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BELLSOUTH SETS NEW RECORD; PHONE LINES SURPASS 19 MILLION

 ATLANTA, Oct. 11 /PRNewswire/ -- BellSouth continues to lead the nation's Bell telecommunications companies by surpassing its own record and reaching the new threshold of 19 million local telephone lines in service in its fast-growing southeast region.
 The company also is a national leader in the deployment of fiber optics -- 1 million miles -- and in advanced communications services such as high speed data and imaging using ATM (Asynchronous Transfer Mode) technology.
 BellSouth, headquartered in Atlanta, also leads in spurring the introduction of innovative information services by making its Advanced Intelligent Network (AIN) available to entrepreneurs and other information service developers.
 Fast-paced growth and innovative telecommunications leadership are nothing new to BellSouth, however, according to Jere Drummond, president -- customer operations for BellSouth Telecommunications.
 "BellSouth has established itself as the clear national leader in the sale of such advanced consumer services as Memory Call(R) answering service, Call Return and Caller ID," Drummond said. "We have introduced a wide range of popular services for residential and small business customers that would have been considered highly futuristic only a decade or two ago."
 The largest of the regional Bell companies also has taken the initiative in development of digital services that allow voice, data and video to travel over a single telephone circuit. It has pioneered the testing of sophisticated screen-based telephones that can be used to shop and bank by phone, or even "read" a caller's bank credit card to charge purchases.
 Phone Growth Reflects Region
 The new 19 million line mark underscores the dramatic growth of BellSouth's local exchange operations in the southeastern United States during the last decade.
 It took 50 years -- from 1879 to 1929 -- for the same area to reach 1 million telephone lines. BellSouth's last million in line growth took less than two years and the company has grown by over 5 million lines since its formation in 1984.
 Drummond said that BellSouth met the growing communications needs of the South with a skilled work force and the latest telecommunications technology.
 While gaining its last million telephone lines, Drummond said the company successfully met the additional challenge of two of the most powerful storms in the nation's history -- Hurricane Andrew in 1992 and the blizzard of March 1993.
 "Only a company with a modern, well-designed communications network and experienced, dedicated personnel could have handled those natural disasters with relatively little disruption to communications while continuing to meet the high growth needs of the region," Drummond said.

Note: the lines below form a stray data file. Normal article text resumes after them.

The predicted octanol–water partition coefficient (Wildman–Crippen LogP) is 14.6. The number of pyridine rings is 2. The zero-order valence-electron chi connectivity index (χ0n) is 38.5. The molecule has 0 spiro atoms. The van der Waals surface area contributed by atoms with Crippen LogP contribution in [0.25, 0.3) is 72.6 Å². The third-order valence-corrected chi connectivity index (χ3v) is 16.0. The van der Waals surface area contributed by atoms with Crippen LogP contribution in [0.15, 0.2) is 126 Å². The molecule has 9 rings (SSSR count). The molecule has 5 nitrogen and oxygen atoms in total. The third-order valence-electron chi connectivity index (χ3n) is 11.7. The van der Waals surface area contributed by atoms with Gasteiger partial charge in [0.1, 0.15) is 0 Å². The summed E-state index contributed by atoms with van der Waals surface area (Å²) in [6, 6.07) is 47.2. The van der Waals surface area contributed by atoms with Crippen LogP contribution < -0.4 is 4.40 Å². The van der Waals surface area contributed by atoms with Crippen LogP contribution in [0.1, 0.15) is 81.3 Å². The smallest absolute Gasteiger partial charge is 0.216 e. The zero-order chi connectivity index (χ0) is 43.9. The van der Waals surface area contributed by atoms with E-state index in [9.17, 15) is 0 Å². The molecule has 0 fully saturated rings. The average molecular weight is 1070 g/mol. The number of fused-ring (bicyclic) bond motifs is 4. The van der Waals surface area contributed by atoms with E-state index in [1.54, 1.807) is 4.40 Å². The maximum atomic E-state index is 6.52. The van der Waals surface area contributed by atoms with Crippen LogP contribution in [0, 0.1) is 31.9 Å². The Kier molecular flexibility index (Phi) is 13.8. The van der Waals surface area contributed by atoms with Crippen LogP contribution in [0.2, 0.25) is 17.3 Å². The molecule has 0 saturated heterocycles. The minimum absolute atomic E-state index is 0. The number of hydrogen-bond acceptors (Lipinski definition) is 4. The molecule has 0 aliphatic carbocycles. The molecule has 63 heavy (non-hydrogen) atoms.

PREDICATIONS MADE 27 YEARS AGO HIT THE MARK
 In 1966, the nine-state area now served by BellSouth Telecommunications celebrated the addition of its 10 millionth telephone set. A management publication of Southern Bell -- at that time the local phone company for those states -- ran a story on what the next 10 million phones might look like, under the headline, "Next 10 Million May Seem Bizarre." Remarkably, every single service predicted in that article is available today to most BellSouth customers.
 The Southern Bell Management Information Bulletin from Sept. 29, 1966 reads:
 "Our company's first 10 million telephones are made up mostly of the kind you'd recognize right away. But the next 10 million may contain some features -- and some services -- that seem as bizarre to us as touch-tone would have to Tom Watson. For example:
 " -- A complete family of effortless automatic dialers, with a wide repertory of numbers stored electronically in thin-film circuit units.
 " -- A telephone, which, if circuits are busy on your first try, automatically redials your call until it gets through, then calls you back.
 " -- A touch-tone phone with from 12 to 16 buttons, with which you could pay bills, shop and turn on your air conditioning.
 " -- Maybe even, ultimately, telephone equipment entirely free of wires -- and perhaps small as a fountain pen.
 "It should be interesting."
 -0- 10/11/93
 /CONTACT: Bob Morrow of BellSouth Telecommunications, 404-529-8169/


CO: BellSouth Telecommunciations ST: Georgia IN: TLS SU:

CF-RA -- AT004 -- 0595 10/11/93 10:06 EDT
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Publication:PR Newswire
Date:Oct 11, 1993
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